In childhood, every day seemed to last so long. Adolescence lived among the detail of the world. (Or maybe I’m mistaken. Maybe that’s the myth that we perpetuate.)
Now, I barely see the world around me. Life is in my head or in a meeting room, lost among a veil of words and numbers, meaningless to the simple boy who marvelled at the stars. I stare into a screen, beating keys while, unseen, the minutes stream away outside; hours, days and weeks. Soon years have passed.
I try to think of moments when I stopped to watch the moon above a chimney-pot, or bent to count the petals on a daisy in the rain.
I close my eyes and see myself beside a river. Staring at the curving tip. Following the current’s swirl, watching eddies turning twigs beneath a bush – barely noticing the softness of a vole slipping from the bank.
I recall the ticking diesel of the night-freight standing on the bridge, waiting for its signal. Yellow light within the cab. Exhaust rasping lazily in the darkness. Sound of sleigh-bells ringing from the vents. No hurry.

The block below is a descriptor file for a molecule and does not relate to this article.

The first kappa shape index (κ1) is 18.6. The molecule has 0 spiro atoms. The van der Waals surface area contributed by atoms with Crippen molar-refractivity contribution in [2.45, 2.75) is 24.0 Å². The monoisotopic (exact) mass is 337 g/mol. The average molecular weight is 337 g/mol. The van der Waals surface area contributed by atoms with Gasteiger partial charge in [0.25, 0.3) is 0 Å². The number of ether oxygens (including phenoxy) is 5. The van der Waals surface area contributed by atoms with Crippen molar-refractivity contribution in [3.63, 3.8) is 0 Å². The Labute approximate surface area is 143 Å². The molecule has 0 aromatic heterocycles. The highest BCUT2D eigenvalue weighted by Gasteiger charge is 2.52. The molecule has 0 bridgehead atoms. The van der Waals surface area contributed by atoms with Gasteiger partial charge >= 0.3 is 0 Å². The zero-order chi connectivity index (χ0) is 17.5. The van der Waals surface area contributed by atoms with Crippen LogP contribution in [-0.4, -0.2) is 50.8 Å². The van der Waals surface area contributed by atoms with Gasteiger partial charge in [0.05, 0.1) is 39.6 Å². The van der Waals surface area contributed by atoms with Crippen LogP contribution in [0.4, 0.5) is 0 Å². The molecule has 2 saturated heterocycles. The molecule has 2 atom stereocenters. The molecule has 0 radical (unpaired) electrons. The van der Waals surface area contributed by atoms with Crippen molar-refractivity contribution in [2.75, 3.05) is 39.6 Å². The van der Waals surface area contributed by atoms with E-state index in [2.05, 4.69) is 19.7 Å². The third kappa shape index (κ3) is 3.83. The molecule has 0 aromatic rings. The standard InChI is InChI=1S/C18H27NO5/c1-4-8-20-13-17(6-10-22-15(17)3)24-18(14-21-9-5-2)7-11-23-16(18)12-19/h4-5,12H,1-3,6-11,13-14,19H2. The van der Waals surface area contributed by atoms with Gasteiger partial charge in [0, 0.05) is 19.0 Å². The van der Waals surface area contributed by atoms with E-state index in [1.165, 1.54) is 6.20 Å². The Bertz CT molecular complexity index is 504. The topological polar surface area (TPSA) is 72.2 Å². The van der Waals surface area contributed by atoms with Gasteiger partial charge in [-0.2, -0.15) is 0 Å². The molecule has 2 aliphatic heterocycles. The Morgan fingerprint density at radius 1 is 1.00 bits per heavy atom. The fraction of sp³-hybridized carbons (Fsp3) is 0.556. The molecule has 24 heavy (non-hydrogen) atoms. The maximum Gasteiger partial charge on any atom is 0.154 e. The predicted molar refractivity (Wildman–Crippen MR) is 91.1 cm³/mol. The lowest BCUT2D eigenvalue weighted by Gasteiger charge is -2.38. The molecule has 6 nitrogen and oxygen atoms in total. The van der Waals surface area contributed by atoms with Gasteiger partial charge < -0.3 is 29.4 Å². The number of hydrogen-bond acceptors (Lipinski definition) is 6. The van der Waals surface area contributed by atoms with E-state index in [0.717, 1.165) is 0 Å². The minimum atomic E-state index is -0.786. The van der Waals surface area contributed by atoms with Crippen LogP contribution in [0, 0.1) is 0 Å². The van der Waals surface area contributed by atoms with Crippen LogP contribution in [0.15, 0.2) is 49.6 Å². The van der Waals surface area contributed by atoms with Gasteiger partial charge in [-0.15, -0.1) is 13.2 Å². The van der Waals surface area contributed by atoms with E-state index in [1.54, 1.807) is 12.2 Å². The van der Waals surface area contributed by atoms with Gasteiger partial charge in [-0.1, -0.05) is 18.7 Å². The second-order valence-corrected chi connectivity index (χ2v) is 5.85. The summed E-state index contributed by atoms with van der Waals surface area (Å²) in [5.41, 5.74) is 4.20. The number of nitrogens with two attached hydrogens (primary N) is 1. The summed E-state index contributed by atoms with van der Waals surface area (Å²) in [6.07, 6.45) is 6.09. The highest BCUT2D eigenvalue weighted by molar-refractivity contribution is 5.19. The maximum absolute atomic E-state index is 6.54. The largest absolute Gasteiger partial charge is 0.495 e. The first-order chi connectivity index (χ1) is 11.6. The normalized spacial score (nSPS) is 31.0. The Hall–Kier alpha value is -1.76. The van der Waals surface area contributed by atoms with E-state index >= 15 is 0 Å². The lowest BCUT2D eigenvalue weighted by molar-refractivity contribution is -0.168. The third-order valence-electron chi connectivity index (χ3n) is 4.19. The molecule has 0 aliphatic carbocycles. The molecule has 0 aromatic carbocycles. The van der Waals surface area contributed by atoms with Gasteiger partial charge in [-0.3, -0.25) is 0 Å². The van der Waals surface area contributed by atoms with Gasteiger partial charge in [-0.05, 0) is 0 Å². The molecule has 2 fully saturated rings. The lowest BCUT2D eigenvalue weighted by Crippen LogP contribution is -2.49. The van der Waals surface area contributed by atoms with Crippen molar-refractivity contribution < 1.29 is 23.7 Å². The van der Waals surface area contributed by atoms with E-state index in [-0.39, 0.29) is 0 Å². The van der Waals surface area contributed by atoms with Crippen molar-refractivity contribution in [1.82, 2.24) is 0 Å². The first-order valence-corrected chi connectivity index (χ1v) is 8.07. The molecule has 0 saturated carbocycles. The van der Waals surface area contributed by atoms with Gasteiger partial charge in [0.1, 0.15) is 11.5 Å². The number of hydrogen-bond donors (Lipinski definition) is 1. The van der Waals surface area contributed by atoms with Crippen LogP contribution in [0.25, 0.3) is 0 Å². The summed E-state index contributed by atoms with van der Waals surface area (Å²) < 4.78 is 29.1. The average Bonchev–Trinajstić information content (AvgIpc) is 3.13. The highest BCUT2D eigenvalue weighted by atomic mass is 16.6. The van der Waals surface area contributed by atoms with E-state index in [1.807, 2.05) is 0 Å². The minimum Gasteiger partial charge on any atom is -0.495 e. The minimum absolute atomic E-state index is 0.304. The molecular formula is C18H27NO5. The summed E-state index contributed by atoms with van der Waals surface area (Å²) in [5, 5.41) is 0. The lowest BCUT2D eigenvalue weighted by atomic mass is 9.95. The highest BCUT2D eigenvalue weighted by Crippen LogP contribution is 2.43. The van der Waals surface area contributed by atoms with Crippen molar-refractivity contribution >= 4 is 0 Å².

I’m sitting on my basket – still and slightly tensed against the cold – mind gently turning boyish thoughts as dogs bark a mile away within some sleeping farm.
I see the train ease off, barely changing note – an easy tempo fading from the scene. But nothing by the river’s still. Water gossips as it hurries past. The grassy bank’s alive with busy sounds of night. I rub my eyes and reel in for another cast. Time barely moves, like branches of the willow – an endless night stretching, like the river, to eternity.
Maybe it’s because I didn’t want to change the world, or know the measure of its girth. Or maybe it’s because I hadn’t learned to sell my time to pay for all my dreams, and all of time was mine.
Copyright Kevin Buckle 2014